Indian writing in English
Raja Rammohan Ray was the first Indian to effectively express himself in black and white through English though he was initiated to the language when he was in his teens. Thereafter Vivekananda showed his perfect masterly over the language through his evocative prose, which made the west sit up and take notice of the greatness of Hinduism.
Tagore also had written some poems in English. However, there is no denying the fact that Indian writings in English were extremely few far between. Jawaharlal Nehru and M.K. Gandhi were also great masters of the English language. Nehru's Discovery of India, Glimpses of World History etc. are glaring testimony to not only his profound scholarship but also his absolute mastery over writing lucid prose in the foreign language. Gandhiji used the language in his writings with utmost precision and desterity.
They were followed by the great triumvirate of Anand-Rao-Naryan, who were the first to make Indian writing in English popular among a sizable section of our English educated people. They primarily wrote fiction and their elegant styles soon caught the imagination of the common reader. Indian writing in English had finally arrived in 1930's after a marginal existence for over a century.
Mahatma Gandhi: Though Gandhi used his mother tongue, Gujarati, to write his famous autobiography, later translated into English by his secretary Mahadev Desai under the title The Story of My Experiments with Truth (1929), he used Hindi and English with masterly skill and use. As he lived through a eventful life among his people, who were attempting to liberate themselves from moral decadence, economic exploitation, and cultural subordination, Gandhi wrote, day and night, in and out of prisons, for his two journals, Young India and Harijan.
Rabindranath Tagore: The national awakening in Asia found its expression first in the Indian literature, and its foremost representative writer was Tagore (1861-1941). Tagore was the first Asian writer to win the Nobel Prize for Literature (1913). Tagore represents a happy combination of the ancient Indian tradition and the new European consciousness. He was awarded the Nobel Prize for his slim volume of poems entitled Gitanjali. Tagore gave Indian poetry a new type of lyric. Through his collection of stories entitled Galpa Guchchha, running into three volumes, Tagore set the pace of the modern short story in India. His famous novels, Gora and Ghare Baire reflect the genius of a supreme visionary.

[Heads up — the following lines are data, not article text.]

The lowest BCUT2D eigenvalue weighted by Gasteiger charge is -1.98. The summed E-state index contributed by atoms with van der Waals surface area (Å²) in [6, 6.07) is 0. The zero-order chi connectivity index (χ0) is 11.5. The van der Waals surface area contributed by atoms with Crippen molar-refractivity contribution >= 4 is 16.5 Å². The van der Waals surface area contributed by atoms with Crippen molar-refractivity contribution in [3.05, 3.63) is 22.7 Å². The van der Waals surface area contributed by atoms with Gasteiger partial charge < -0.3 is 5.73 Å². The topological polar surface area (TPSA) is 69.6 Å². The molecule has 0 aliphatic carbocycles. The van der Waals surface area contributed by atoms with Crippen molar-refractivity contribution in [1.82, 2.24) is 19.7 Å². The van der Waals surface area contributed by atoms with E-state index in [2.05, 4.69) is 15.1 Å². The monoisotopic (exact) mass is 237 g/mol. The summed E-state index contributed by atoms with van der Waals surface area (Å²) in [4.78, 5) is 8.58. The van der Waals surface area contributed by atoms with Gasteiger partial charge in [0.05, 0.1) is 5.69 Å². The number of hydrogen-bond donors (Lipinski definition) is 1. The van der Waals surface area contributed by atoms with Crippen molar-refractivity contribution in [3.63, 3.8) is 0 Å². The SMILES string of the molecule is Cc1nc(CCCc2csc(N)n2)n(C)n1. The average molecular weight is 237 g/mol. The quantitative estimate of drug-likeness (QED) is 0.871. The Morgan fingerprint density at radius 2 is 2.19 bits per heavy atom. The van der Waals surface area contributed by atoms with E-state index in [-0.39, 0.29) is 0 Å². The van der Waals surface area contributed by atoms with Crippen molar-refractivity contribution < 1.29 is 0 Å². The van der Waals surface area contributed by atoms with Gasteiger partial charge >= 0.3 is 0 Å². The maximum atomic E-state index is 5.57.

In 1930s emerged the first major figures in the field of English literature in the shape of the "Big Three" of Indian fiction: Mulk Raj Anand, Raja Rao and R.K.Narayan. Mulk Raj Anand is the most westernized of the trio; Rao, while writing in English and using the genre of the novels has his roots in Sanskrit culture; Narayan's work occupies a middle ground between the approaches of his two illustrious contemporaries.
Anand's reputation was first established by his first two novels, Untouchable (1935), which gives an account of "a day in life" of a sweeper, and Coolie (1936), which follows the fortunes of a peasant boy uprooted from the land. His trilogy The Village (1939), Across The Black Waters (1940) and The Sword and the Sickle (1942) is an epic account of the gradual growth of the protagonis's revolutionary consciousness which may be seen as a microcosm of India's movement towards an awareness of the need for independence.
Raja Rao's first novel Kanthapura (1938) is his most straightforward. It gives an account of how her village's revolt against a domineering plantation owner comes to be informed by the Gandhian ideal of nonviolence. Rao's major work The Serpent and the Rope (1960) is regarded by some Indian critics as the most important Indian novel in English to have appeared to date. Rao has also publiched the short novels The Cat and Shakespeare (1965) and Comrade Kirillov (1976).
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